- Posted by María Teresa Rodríguez
- On February 13, 2019
The purpose of vibration tests is to evaluate the effect caused on component parts by vibration in a specified frequency range. The samples are subjected to testing under different conditions, as described below, in accordance with the respective applicable standards. The test conditions differ in terms of duration, frequency range, vibration waveform, amplitude, etc.
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Pure sine vibration. The sample is vibrated with a constant amplitude simple harmonic motion having a peak acceleration of 20g, 50g or 70g, depending on the test conditions (condition A, B, or C, respectively). This amounts to a long-term vibration since the motion is applied for 32±8 hours in each orientation X, Y and Z. The applicable documents are:
Pure sine vibration. The electrical noise output is measured with the device under vibration, the vibration signal matching a simple harmonic motion with either an amplitude of 0.06 inch pk-pk or a constant peak acceleration of 20g. The vibration frequency is varied logarithmically from 20 to 2000 Hz, with one vibration cycle lasting for minimum 4 minutes and performed for each axis, X, Y and Z. This methodology is described in the following standards, where the requirements for the employed voltmeter are also detailed:
The maximum inherent noise in the circuit should be at least 10dB below the specified noise‑output voltage.
Vibration, Variable Frequency
Pure sine vibration. This test is carried by applying simple harmonic motion vibration to the device, the motion having either a constant peak acceleration of 20g, 50g, or 70g, depending on the test conditions (condition A, B, or C, respectively) or a peak to peak amplitude of 0.06 inch. The test cycle consists of a frequency sweep from 20 to 2000Hz and back over the course of approximately 4 minutes. Four cycles are supposed to be applied to the device along each of the three axes, with single test duration thus reaching a minimum of 48 minutes. The applicable standards are:
- MIL-STD-883 Method 2007 for integrated circuits.
- MIL-STD-750 Method 2056 and Method 2057 (monitored) for semiconductor devices.
Vibration (Passive Components)
Pure sine vibration. This test is similar to the above with the test parameters modified as specified in MIL-STD-202G method 201A. The passive component is subjected to a simple harmonic motion with an amplitude of 0.06 inch pk-pk and the vibration frequency varying uniformly between 10 and 50Hz with approximately 1 minute sweep time up and down. Unless otherwise specified the motion is applied for 2 hours in each orientation, X, Y and Z, the total test time being 6 hours.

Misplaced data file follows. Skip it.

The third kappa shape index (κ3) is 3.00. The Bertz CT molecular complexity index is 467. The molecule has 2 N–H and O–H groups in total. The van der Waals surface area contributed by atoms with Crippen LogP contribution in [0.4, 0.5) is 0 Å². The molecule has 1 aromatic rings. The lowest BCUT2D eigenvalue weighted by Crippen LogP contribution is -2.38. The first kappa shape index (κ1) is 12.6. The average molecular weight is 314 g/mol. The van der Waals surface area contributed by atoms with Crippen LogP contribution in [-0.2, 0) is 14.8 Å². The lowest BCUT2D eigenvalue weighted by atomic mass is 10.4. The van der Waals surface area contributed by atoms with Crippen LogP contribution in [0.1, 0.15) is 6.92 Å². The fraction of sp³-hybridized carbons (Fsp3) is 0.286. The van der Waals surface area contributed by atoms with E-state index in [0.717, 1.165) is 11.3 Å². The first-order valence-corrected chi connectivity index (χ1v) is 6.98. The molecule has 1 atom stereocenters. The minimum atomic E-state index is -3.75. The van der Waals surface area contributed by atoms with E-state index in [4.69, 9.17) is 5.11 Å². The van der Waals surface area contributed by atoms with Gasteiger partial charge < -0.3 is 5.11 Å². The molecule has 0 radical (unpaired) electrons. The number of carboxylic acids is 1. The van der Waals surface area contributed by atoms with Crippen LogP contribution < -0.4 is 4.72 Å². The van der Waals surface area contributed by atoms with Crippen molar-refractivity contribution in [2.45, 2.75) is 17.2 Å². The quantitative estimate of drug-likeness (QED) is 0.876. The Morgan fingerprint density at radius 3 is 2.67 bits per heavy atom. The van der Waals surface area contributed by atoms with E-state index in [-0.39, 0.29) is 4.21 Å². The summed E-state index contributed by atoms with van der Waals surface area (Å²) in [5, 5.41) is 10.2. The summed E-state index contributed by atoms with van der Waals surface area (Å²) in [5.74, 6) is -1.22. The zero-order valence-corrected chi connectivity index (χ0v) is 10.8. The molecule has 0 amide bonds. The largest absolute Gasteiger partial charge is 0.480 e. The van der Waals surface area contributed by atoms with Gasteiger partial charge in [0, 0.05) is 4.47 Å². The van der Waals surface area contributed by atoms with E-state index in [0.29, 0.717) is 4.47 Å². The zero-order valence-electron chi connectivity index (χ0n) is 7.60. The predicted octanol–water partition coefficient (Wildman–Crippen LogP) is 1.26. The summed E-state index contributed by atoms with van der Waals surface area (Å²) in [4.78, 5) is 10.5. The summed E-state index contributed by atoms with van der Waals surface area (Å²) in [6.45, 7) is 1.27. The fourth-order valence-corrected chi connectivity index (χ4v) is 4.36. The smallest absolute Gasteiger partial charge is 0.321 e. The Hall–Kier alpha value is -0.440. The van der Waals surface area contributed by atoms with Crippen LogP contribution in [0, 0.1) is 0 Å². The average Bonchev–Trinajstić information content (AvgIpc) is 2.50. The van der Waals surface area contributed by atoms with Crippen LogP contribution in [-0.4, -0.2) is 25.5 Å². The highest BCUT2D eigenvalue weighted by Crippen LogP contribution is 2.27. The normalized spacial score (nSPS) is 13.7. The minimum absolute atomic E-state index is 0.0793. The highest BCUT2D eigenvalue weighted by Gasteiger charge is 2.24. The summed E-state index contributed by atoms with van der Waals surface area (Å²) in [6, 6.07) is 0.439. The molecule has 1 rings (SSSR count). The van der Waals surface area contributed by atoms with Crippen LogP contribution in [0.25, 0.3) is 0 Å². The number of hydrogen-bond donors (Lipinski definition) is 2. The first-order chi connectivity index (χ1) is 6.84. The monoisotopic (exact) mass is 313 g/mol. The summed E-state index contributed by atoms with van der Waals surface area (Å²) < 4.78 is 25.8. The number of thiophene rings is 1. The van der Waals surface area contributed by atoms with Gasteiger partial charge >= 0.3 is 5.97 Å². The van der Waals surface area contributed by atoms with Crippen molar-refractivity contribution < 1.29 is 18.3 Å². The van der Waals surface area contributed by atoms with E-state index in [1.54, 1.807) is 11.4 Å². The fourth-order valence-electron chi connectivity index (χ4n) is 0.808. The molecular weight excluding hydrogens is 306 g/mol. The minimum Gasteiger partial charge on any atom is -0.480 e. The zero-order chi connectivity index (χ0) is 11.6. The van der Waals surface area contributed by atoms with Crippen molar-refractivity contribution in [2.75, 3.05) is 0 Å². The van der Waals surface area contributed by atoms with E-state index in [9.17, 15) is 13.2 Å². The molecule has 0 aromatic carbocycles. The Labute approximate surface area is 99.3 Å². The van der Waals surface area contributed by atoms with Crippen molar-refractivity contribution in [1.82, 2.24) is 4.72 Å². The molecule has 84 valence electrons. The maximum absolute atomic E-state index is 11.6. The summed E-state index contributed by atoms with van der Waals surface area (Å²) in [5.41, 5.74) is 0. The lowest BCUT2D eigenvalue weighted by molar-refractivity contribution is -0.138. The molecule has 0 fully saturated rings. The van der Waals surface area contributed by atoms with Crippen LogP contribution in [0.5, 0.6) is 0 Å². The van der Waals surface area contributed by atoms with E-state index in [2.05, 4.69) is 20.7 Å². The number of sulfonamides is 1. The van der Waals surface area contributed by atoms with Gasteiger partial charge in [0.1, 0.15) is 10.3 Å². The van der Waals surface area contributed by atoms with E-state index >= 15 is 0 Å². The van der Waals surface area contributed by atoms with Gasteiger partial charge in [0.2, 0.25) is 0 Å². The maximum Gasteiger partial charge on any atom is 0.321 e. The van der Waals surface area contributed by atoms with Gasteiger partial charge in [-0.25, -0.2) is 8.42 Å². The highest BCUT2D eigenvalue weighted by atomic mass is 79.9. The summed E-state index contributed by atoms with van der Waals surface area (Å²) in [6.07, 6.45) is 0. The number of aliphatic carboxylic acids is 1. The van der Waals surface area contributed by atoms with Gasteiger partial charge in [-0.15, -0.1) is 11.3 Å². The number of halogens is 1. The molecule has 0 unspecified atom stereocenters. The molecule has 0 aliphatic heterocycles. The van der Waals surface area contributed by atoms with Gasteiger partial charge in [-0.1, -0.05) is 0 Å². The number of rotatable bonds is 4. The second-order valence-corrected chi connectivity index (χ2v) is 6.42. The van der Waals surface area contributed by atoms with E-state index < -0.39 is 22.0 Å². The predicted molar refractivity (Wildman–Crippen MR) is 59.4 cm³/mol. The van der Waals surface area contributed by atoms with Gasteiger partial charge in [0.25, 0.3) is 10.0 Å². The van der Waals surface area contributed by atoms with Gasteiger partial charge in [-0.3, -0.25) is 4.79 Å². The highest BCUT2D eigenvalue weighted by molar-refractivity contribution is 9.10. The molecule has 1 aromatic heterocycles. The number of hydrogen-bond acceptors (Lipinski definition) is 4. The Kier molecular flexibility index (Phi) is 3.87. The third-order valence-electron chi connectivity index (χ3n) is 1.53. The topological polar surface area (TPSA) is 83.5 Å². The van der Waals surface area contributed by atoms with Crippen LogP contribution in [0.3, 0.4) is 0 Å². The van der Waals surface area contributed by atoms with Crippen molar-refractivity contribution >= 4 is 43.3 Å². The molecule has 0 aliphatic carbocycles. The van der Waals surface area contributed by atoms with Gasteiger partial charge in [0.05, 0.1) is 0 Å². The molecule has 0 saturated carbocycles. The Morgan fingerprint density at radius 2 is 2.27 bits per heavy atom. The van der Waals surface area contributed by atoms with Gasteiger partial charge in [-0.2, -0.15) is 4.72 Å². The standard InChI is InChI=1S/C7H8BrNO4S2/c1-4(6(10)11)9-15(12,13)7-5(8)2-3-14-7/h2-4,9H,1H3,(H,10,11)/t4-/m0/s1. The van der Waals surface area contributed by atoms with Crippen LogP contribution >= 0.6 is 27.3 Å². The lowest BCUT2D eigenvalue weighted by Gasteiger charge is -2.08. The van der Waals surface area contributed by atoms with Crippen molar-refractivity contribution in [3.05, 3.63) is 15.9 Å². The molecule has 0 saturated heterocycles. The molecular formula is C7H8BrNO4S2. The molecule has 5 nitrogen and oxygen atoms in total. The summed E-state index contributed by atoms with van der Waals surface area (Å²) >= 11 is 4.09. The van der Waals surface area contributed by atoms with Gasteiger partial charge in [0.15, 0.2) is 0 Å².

Vibration, High Frequency (Passive Components)
Pure sine vibration. This test is performed on passive components in accordance with MIL-STD-202G method 204D. The test conditions described in this document include the specification of acceleration, amplitude, frequency range, etc. and are represented by the following figure:
It is worth remarking that though the vibration that affects devices during their field service is not necessary a pure sine vibration, this kind of tests has proven sufficient for determining critical frequencies, modes of vibration and other data allowing to ensure the reliable response and performance of devices under vibration.
Random vibration test reproduces in a more realistic manner the vibration affecting microcircuits in their service-field environments. The test allows evaluating whether the component is able to withstand the dynamic stress caused by random vibration. This is a destructive test during which the entire frequency spectrum vibration is generated simultaneously in the value range determined by the test method (see the graphs below) and with the magnitude of a Gaussian (normal) amplitude distribution. Acceleration magnitudes of the peak values should not exceed three times the RMS so that the confidence level is higher than 99,9 %. Controlling the test signals in terms of power-spectral density provides a more reliable description of the energy distribution applied to the sample by considering the signal history, and is defined as follows:
Two possible test conditions, in accordance with the standard MIL-STD 883 method 2026 (Integrated Circuits), are detailed below. The duration of random vibration is 15 minutes for each axis, X, Y, and Z.
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